This is a curated selection of highlights from Crime Story Daily this week.

On the criminal justice policy front: A piece from the Brennan Center highlights 40 key ballot initiatives, sheriff’s elections, and prosecutorial races to watch on Election Day. The Appeal offers a comprehensive guide to “30 sheriff and prosecutor elections that could challenge mass incarceration.” Vox outlines six specific ballot measures in five states that will give voters a chance to make significant changes to their criminal justice systems. And a Los Angeles Times op-ed focuses on Proposition 20, the California ballot initiative that would roll back recent criminal justice reforms, increasing penalties and reducing parole opportunities for those convicted of certain nonviolent crimes. The piece, written by the sisters of Polly Klaas – the 12-year-old girl whose 1993 murder was the impetus for a rash of harsh sentencing laws – calls on voters to reject the ballot measure: “We don’t want unjust laws to be her legacy.”

In muckraker/watchdog reporting: A Reuters investigation published earlier this week reveals “the hidden crisis in America’s jails.” Between 2008 and 2019, more than 7,500 people died inside US jails – a death rate that has risen 35% over the past decade. Some of these deaths resulted from abuse by guards and jail staff, others from medical neglect caused by staffing shortages or “deliberate neglect” on the part of doctors and nurses. And at least two-thirds – nearly 5,000 people – died before they could contest the charges against them in court. “The toll of jail inmates who die without a case resolution subverts a fundamental tenet of the US criminal justice system: innocent until proven guilty.” A piece from the Washington Post centers on George Floyd’s time in the Texas prison system, a profit-driven enterprise that enriched shareholders and local economies but only furthered Floyd’s downward spiral, exacerbating the depression, drug dependency, and claustrophobia that would later play a role in the final moments of his life. And a piece from The Marshall Project focuses on the fight for COVID stimulus checks behind bars. Last month, a federal judge ruled that prisoners, too, can apply for the $1,200 economic stimulus checks that much of the rest of the country received in the spring. But attorneys, inmates, and advocates say that some prison systems are erecting roadblocks to payments approved by Congress and the courts, blocking prisoners from accessing the information and materials needed to apply.

In complex crime storytelling: In a piece for the New York Times Magazine, formerly incarcerated writer Reginald Dwayne Betts discusses Kamala Harris’s background as a prosecutor, her less-than-progressive record on criminal justice, and our “contradictory impulses around crime and punishment”: “When Harris decided to run for president, I thought the country might take the opportunity to grapple with the injustice of mass incarceration in a way that didn’t lose sight of what violence, and the sorrow it creates, does to families and communities. Instead, many progressives tried to turn the basic fact of [her] profession into an indictment against her.” A piece from Texas Monthly focuses on the case of Lydell Grant. Wrongfully convicted of murder in 2010, Grant was sentenced to life in prison for a crime he didn’t commit. Determined to prove his innocence, he spent most of the next decade studying the Texas criminal code, sending dozens of letters to defense lawyers and filing at least eight motions and appeals. Finally, in late 2019, Grant was declared legally innocent by a Houston trial judge and released from prison. DNA evidence proved it, and another man even confessed to the crime. But the state’s highest criminal court, the Texas Court of Criminal Appeals, still isn’t convinced, contorting the state’s exoneration standard to deprive Grant of a finding of “actual innocence” that would entitle him to compensation for his years spent behind bars. And Slate revisits a newly relevant court ruling from 1974. When two inmates at the California Rehabilitation Center were targeted by another group of prisoners, repeatedly threatened and harassed, they decided to make a run for it. They were captured, tried and convicted for breaking out, but appealed the verdict on grounds of “necessity”: they’d had no choice but to escape. An appeals court agreed and overturned the conviction. The decision bears revisiting amid the COVID-19 pandemic: as the virus continues to spread behind bars, dozens of prisoners have attempted escape to avoid catching the disease.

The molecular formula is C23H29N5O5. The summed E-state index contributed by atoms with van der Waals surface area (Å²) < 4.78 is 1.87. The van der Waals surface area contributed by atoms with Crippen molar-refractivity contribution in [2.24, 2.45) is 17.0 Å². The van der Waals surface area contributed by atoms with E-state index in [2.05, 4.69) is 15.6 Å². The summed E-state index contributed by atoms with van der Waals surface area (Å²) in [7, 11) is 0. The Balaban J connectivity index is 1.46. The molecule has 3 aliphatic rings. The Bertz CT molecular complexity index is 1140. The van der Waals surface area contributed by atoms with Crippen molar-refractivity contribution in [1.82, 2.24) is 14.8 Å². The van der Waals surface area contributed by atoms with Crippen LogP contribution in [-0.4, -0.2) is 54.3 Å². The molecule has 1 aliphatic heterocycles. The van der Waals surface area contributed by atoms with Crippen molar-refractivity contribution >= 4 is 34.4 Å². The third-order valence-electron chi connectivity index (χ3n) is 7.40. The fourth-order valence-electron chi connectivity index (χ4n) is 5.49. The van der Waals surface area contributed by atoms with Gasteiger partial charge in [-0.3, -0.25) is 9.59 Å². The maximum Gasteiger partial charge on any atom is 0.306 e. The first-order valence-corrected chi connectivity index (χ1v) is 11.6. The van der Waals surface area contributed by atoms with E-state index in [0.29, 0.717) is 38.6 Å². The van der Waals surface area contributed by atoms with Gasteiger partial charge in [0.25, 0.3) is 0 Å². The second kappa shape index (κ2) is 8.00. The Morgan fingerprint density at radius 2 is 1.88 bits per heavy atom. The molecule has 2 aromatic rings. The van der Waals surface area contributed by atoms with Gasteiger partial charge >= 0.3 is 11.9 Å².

And in culture/true crime: Vox reviews Aaron Sorkin’s The Trial of the Chicago 7, now streaming on Netflix. The film is a “lightly fictionalized courtroom drama” based on the six-month trial of seven men accused of conspiring to incite riots at the 1968 Democratic National Convention in Chicago. The New York Times reviews two new true crime endeavors: the podcast “Undisclosed” and “Killer in Question,” a forthcoming docuseries from Investigation Discovery. Both center on the case of Jeff Titus, a former Marine and police officer who spent nearly two decades in prison for a murder the original detectives on the case were convinced he didn’t commit. And a piece from the New Yorker focuses on the pioneering criminologist Frances Glessner Lee. In the early 1930s, Lee’s Nutshell Studies of Unexplained Death, a series of twenty intricately designed dollhouse-style dioramas depicting real-life crime scenes, revolutionized forensics training; nearly a century later, they are still in use today, and remain a “gold standard” of the field.

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